The advertisement Bert placed in the newspaper announcing a ‘quiz night on Saturday with £1000 cash for the winner’ is construed as a unilateral offer. Advertisements are usually considered invitations to treat whereby the person making the invitation is free to accept or reject any offers made, thus not being bound.
However, in this case Bert’s advertisement should be considered unilateral. This is because the advertisement indicates that the advertiser i.e. Bert promises to pay £1000 in return for the performance of an act which is winning the pub quiz. Bert is therefore bound to give £1000 upon performance of the required act provided there is consideration and intention to create legal relations.
Perhaps the best authority for this situation is the case of Carlil v. Carbollic Smoke Ball Company Ltd  1QB256 which concerned a unilateral offer made in an advertisement. It was held that advertisement was in fact a unilateral offer whereby the defendants where bound as the required acts had been performed.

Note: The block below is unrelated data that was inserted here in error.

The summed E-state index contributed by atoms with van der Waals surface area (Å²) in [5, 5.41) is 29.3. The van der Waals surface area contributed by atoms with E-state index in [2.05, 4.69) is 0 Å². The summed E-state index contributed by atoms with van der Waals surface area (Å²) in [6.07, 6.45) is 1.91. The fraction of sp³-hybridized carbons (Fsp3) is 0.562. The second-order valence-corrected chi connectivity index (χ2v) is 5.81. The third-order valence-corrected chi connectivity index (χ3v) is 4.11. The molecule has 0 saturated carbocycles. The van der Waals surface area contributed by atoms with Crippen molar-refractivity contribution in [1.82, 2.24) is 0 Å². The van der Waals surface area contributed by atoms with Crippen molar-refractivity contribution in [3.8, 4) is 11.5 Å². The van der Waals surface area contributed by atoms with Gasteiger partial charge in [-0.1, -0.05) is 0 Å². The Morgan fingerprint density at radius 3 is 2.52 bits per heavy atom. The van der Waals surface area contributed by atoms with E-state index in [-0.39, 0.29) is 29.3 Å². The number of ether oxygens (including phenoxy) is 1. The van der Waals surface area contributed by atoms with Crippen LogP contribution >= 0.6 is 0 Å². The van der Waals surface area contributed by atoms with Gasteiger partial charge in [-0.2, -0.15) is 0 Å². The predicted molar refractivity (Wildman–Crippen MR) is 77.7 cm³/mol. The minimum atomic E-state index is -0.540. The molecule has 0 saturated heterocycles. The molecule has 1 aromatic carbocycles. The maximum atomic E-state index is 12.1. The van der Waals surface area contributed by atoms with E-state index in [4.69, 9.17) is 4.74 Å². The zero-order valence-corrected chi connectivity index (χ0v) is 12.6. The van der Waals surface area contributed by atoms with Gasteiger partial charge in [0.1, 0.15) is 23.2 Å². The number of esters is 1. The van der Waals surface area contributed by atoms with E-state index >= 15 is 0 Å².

Furthermore, acceptance must be made in response to an offer particularly regarding unilateral offers as these offers are made to a large audience. The requested act which in this case is to win the pub quiz must be performed in order for it to be considered an acceptance of the offer. The requested performance constitutes the acceptance and the consideration. As Alfie and Jerry didn’t actually take part in the quiz, there is no acceptance as in Daulia Ltd v. Four Millbank Nominees Ltd, where the offer could only be accepted by fully performing the stipulated act and no less.
An offer may be revoked at any time prior to acceptance which in this case, did not happen. This is supported by the case Routledge v. Grant  4 Bing 653. In this situation the performance of the quiz was prevented due to the quiz being cancelled. It is up to the offeror i.e. Bert to revoke the offer at any time before the offerree i.e Alfie and Jerry can complete...